Prosecutors had one last opportunity to make their case Thursday morning for why former Louisville police officer Brett Hankison should be convicted of wanton endangerment for his actions during the March 2020 raid on Breonna Taylor’s home.
Hankison’s charges stem from five bullets he fired into Taylor’s patio door and windows. Three of those traveled through a shared wall and into a neighboring apartment occupied by Cody Etherton, Chelsey Napper, and Napper’s five-year-old son. Prosecutors allege Hankison was firing blindly, because he couldn’t see what was behind the door and windows, which were covered by curtains.
Prosecutor Barbara Whaley of the Kentucky Attorney General’s Office told jurors during her closing argument Thursday that Hankison had enough experience to know he was endangering the lives of innocent people when he was “shooting wildly” into the side of an apartment building. He had nearly two decades of law enforcement experience prior to the raid.
“His wanton conduct could have multiplied one tragic death — Breonna Taylor — by three, easily,” she said.
Whaley said the case isn’t about Taylor’s killing, the use of no-knock search warrants nor whether the officers involved should face civil rights charges.
Positioned in front of a projected family photo of Etherton, Napper and her son, Whaley said the case against Hankison is about that family, which was in the line of fire that night.
“By grace, they are still alive,” she said.
If convicted of all three counts of wanton endangerment, Hankison faces a maximum sentence of 15 years in prison. In order to prove his guilt, prosecutors needed to show that Hankison knowingly created a substantial danger of death or serious physical injury to Napper and Etherton, and that Hankison’s conduct showed an extreme disregard for human life.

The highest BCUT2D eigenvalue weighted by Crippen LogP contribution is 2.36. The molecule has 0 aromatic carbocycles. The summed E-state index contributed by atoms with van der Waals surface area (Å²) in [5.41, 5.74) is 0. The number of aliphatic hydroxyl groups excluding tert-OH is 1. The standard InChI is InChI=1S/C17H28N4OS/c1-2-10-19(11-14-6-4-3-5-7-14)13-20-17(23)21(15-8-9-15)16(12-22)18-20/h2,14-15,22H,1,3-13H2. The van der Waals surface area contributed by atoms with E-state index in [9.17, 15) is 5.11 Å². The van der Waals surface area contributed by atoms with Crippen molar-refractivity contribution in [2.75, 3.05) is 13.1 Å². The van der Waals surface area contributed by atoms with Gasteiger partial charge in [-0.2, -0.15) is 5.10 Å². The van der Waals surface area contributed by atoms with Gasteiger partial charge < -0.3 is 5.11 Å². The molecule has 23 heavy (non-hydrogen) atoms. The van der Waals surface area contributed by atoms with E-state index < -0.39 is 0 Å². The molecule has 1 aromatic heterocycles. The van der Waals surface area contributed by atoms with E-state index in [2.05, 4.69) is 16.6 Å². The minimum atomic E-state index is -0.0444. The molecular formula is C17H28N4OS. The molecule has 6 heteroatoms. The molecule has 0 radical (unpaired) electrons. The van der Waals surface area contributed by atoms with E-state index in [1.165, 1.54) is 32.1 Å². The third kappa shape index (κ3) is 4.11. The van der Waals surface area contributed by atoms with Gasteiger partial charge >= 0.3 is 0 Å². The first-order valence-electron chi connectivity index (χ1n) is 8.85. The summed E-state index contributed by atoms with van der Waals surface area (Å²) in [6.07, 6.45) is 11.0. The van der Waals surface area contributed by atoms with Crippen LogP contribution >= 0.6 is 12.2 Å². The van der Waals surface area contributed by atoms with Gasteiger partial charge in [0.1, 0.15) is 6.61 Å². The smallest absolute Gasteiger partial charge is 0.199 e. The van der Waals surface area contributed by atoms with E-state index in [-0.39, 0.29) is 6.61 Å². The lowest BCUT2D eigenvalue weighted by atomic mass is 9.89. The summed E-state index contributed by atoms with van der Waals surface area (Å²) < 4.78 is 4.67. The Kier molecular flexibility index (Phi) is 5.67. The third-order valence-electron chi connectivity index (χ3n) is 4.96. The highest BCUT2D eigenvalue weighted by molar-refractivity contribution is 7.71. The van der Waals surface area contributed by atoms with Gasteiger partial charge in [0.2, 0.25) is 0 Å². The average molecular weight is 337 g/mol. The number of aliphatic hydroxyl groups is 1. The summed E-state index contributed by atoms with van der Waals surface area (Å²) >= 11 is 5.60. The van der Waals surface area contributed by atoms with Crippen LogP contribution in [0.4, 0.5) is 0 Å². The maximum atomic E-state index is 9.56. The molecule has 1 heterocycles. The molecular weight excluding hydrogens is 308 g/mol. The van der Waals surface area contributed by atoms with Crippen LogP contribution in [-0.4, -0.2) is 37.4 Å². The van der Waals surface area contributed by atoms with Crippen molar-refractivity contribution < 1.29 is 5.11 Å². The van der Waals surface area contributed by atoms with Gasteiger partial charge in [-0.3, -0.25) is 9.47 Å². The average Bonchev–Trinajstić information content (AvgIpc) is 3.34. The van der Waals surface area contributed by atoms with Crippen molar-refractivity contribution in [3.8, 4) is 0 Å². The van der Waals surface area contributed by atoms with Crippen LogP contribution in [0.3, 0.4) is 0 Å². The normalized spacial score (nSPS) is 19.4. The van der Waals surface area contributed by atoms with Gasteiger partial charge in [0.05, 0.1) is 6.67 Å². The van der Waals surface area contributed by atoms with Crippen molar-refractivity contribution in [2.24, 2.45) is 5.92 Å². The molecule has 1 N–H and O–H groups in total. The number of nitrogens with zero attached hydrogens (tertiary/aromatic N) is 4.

In his closing argument, Hankison’s lawyer Stew Mathews attempted to poke holes in the prosecution’s case. Mathews reminded jurors that other officers who participated in the raid testified that they were never provided with photos or blueprints of the apartment building.
“Brett Hankison did not know there was an apartment behind Breonna Taylor’s that his bullets could go into,” he argued.
Mathews also disputed the claim that Hankison was “shooting blindly.” He said Hankison claimed to see muzzle flashes on the other side of the patio door and windows. At the time, Hankison thought the flashes were coming from a shooter with a long gun inside the apartment.
During the trial, two firearms trainers for the Louisville Metro Police Department testified that officers are supposed to identify a target or threat before using deadly force. Other witnesses testified that no weapon other than a handgun was recovered from the apartment.
“You all have to determine whether, even if he knew [about the neighboring apartment], was it unjustifiable to do what he thought was in the defense of his brother officers who he perceived were being executed in the fatal funnel,” Mathews told jurors.
Testifying on his own behalf Wednesday, Hankison said he felt he did nothing wrong the night of the raid. He also apologized to Etherton and Napper, Taylor’s neighbors.
Both Etherton and Napper testified during the trial that they were asleep when Hankison and the other LMPD officers arrived at Taylor’s apartment complex around midnight. The two woke up when officers started ramming open Taylor’s front door.
When Etherton walked toward his living room to see what the noise was, a bullet entered through the kitchen wall and came within inches of his face, he said.
“Debris started going past my head, my face,” he said. “I pretty much knew, ‘cause I heard the shots, that it was gunfire coming through the wall. When drywall started hitting me in the face, I knew.”
Internal police investigators later determined that bullet was fired by Hankison. Another two bullets he fired entered Etherton and Napper’s apartment: One ended up in the living room floor and the other went through their sliding glass door.
Jurors left the courtroom around noon on Thursday to deliberate on a verdict. It’s unclear how long it will take them to reach a decision.